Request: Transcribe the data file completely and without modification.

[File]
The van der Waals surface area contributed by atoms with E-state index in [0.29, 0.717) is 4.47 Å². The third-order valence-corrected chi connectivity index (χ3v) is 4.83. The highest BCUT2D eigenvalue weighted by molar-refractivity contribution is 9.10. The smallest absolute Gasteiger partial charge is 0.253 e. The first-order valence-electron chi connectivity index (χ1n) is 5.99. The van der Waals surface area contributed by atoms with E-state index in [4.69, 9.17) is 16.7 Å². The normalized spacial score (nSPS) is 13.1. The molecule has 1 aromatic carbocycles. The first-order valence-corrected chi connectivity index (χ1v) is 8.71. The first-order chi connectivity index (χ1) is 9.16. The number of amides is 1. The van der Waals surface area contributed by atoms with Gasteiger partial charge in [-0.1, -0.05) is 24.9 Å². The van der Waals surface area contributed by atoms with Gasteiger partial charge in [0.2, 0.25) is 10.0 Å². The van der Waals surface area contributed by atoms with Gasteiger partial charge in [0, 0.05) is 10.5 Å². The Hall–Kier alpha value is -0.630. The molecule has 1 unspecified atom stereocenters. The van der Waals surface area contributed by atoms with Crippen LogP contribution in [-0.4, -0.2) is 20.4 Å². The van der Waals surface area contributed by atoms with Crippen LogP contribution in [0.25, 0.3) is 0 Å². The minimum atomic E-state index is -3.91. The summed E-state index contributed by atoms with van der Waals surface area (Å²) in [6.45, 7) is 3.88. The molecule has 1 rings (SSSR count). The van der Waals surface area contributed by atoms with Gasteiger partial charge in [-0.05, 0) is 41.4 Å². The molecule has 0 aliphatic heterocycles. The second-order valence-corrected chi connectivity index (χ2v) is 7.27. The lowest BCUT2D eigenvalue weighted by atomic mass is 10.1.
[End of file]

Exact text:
The van der Waals surface area contributed by atoms with E-state index in [0.29, 0.717) is 4.47 Å². The third-order valence-corrected chi connectivity index (χ3v) is 4.83. The highest BCUT2D eigenvalue weighted by molar-refractivity contribution is 9.10. The smallest absolute Gasteiger partial charge is 0.253 e. The first-order valence-electron chi connectivity index (χ1n) is 5.99. The van der Waals surface area contributed by atoms with E-state index in [4.69, 9.17) is 16.7 Å². The normalized spacial score (nSPS) is 13.1. The molecule has 1 aromatic carbocycles. The first-order valence-corrected chi connectivity index (χ1v) is 8.71. The first-order chi connectivity index (χ1) is 9.16. The number of amides is 1. The van der Waals surface area contributed by atoms with Gasteiger partial charge in [-0.1, -0.05) is 24.9 Å². The van der Waals surface area contributed by atoms with Gasteiger partial charge in [0.2, 0.25) is 10.0 Å². The van der Waals surface area contributed by atoms with Gasteiger partial charge in [0, 0.05) is 10.5 Å². The Hall–Kier alpha value is -0.630. The molecule has 1 unspecified atom stereocenters. The van der Waals surface area contributed by atoms with Crippen LogP contribution in [-0.4, -0.2) is 20.4 Å². The van der Waals surface area contributed by atoms with Crippen LogP contribution in [0.25, 0.3) is 0 Å². The minimum atomic E-state index is -3.91. The summed E-state index contributed by atoms with van der Waals surface area (Å²) in [6.45, 7) is 3.88. The molecule has 1 rings (SSSR count). The van der Waals surface area contributed by atoms with Gasteiger partial charge in [-0.05, 0) is 41.4 Å². The molecule has 0 aliphatic heterocycles. The second-order valence-corrected chi connectivity index (χ2v) is 7.27. The lowest BCUT2D eigenvalue weighted by atomic mass is 10.1.